Accessibility tips and features on the WHO/Europe web site

Finding information on the site

Every page has a search feature on the top right-hand corner to help you find what you are looking for. Simply click in the search area, enter a word or words, and click on the “Search” button (a small arrow next to the search box), or press “Enter” on the keyboard.

Every page has the same tabs at the top, which lead to the main categories of information on the site. The health programme pages also have left-side navigation, or menus, showing the subject areas they cover.

To help pinpoint where you are, there is usually a “breadcrumb” trail at the top of the page (e.g. Programmes and projects > Obesity in Europe). These are clickable links that show the path through the site that leads to the page you are on.

If you want to retrace your own steps, use the “Back” button in your browser (top left).

Using arrow keys to navigate the WHO/Europe web site

It is not necessary to use the mouse to navigate through the WHO/Europe web site. You can use your arrow keys to scroll up or down the page. You can use your tab key to move between links, and press return or enter to select one. To go back to the previous page, use the backspace key.

There are also access keys on this site, which let you navigate the WHO/Europe web site without using your mouse.

Opening PDF documents

To open and read portable document files (PDFs), you need a PDF reader installed on your computer. The most popular is Adobe Reader, which is available free of charge. Once installed, it will enable your computer to read PDF documents.

Converting PDF to web pages

Another way of reading a PDF is by converting it to a web page (referred to as HTML). It can then be read or printed from the screen as plain text without having to use Adobe Acrobat Reader. To convert a PDF, enter its web address (URL) into the text box on the online conversion tools for Adobe PDF documents web site.

How do you find the URL? If you use the mouse to hover over the title of the PDF document that you can see on the screen, the URL will appear at the bottom of your screen. You can make a note of it from there to type out later.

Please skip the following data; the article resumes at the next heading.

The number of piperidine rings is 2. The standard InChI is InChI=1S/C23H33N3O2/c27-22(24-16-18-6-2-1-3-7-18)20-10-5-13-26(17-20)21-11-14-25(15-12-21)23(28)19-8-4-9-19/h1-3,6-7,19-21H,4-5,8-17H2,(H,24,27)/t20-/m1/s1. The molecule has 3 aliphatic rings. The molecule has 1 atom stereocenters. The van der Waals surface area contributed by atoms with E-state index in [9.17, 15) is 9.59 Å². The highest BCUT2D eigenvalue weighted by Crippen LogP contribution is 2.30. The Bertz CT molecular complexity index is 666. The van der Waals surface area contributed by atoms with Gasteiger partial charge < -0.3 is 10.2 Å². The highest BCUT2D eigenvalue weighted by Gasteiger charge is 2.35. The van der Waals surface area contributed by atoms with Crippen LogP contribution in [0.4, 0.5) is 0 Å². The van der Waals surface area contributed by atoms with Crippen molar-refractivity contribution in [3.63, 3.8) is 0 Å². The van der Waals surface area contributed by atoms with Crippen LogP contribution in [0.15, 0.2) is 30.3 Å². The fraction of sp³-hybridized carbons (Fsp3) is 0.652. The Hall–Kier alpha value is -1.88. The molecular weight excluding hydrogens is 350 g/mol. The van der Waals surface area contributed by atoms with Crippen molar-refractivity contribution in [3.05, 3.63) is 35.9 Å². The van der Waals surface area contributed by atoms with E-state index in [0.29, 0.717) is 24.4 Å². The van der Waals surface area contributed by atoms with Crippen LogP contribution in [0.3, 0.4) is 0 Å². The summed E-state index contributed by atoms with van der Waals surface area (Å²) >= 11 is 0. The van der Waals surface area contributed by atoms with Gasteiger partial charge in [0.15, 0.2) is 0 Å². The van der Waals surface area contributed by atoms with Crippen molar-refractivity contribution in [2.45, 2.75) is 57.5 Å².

Screen readers and PDF

Adobe PDF documents are compatible with Microsoft Windows-based screen readers. Alternatively, if you have a screen reader that cannot read Adobe PDF documents, use the tool to convert PDFs into web pages.

Useful information about services to make Acrobat documents more accessible is provided on Adobe’s web site.

More accessibility help

Changing your mouse and computer screen settings, plus tips on scrolling using the keyboard and skipping content for screen readers

To change the size of your screen on a computer running Windows XP, go to Start > Settings > Control Panel > Display > Settings. You can then change the size of the desktop area up and down using the sliding bar.

In Windows Vista, go to the “Ease of Access Center” by selecting Winkey+U or via the Control Panel link in the Vista Start Menu.

On an Apple Macintosh, you can use the Monitor & Sound Control Panel to change the screen size.

Having difficulty with your keyboard or mouse?

You can fine-tune your mouse and keyboard settings under Start > Settings > Control Panel > Accessibility in Windows 95/98/NT/2000 and XP.

In Windows Vista, go to the “Ease of Access Center” by selecting Winkey+U or via the Control Panel link in the Vista Start Menu.

Having difficulty scrolling using the bar on the right?

Try using the arrow keys on the keyboard to scroll up and down the page. You can also use the ‘Page up’ and ‘Page Down’ keys to move a screen’s length at a time.

Skipping navigation for talking browsers and screen readers

For speech browsers, you can press Alt + S followed by “Enter” to skip navigation on our pages. To return to the home page, press Alt + 1 + Enter, anywhere on the site.

If you are still having trouble, have any queries, or can think of ways in which we at WHO/Europe can improve our site, please contact us.